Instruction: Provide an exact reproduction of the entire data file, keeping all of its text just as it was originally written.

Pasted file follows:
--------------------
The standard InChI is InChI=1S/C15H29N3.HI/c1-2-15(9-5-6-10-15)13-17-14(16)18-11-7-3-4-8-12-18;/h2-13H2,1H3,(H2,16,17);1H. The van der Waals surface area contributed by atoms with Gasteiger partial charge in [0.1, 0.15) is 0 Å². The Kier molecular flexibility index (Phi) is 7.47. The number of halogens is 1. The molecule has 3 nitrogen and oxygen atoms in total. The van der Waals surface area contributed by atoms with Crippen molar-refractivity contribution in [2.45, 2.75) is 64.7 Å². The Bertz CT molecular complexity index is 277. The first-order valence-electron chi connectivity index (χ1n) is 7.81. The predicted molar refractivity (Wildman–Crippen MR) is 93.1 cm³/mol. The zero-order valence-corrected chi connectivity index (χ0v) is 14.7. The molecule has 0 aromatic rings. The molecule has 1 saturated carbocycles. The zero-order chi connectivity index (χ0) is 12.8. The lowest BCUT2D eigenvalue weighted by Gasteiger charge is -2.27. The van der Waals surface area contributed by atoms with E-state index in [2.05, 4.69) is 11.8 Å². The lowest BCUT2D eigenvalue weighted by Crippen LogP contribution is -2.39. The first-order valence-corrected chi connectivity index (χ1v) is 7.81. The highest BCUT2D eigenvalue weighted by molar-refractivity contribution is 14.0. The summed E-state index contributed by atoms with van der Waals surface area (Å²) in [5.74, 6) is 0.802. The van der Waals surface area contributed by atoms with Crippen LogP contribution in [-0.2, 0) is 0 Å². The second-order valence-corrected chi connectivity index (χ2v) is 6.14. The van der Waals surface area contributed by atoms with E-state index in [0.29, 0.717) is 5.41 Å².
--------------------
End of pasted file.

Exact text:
The standard InChI is InChI=1S/C15H29N3.HI/c1-2-15(9-5-6-10-15)13-17-14(16)18-11-7-3-4-8-12-18;/h2-13H2,1H3,(H2,16,17);1H. The van der Waals surface area contributed by atoms with Gasteiger partial charge in [0.1, 0.15) is 0 Å². The Kier molecular flexibility index (Phi) is 7.47. The number of halogens is 1. The molecule has 3 nitrogen and oxygen atoms in total. The van der Waals surface area contributed by atoms with Crippen molar-refractivity contribution in [2.45, 2.75) is 64.7 Å². The Bertz CT molecular complexity index is 277. The first-order valence-electron chi connectivity index (χ1n) is 7.81. The predicted molar refractivity (Wildman–Crippen MR) is 93.1 cm³/mol. The zero-order valence-corrected chi connectivity index (χ0v) is 14.7. The molecule has 0 aromatic rings. The molecule has 1 saturated carbocycles. The zero-order chi connectivity index (χ0) is 12.8. The lowest BCUT2D eigenvalue weighted by Gasteiger charge is -2.27. The van der Waals surface area contributed by atoms with E-state index in [2.05, 4.69) is 11.8 Å². The lowest BCUT2D eigenvalue weighted by Crippen LogP contribution is -2.39. The first-order valence-corrected chi connectivity index (χ1v) is 7.81. The highest BCUT2D eigenvalue weighted by molar-refractivity contribution is 14.0. The summed E-state index contributed by atoms with van der Waals surface area (Å²) in [5.74, 6) is 0.802. The van der Waals surface area contributed by atoms with Crippen LogP contribution in [-0.2, 0) is 0 Å². The second-order valence-corrected chi connectivity index (χ2v) is 6.14. The van der Waals surface area contributed by atoms with E-state index in [0.29, 0.717) is 5.41 Å².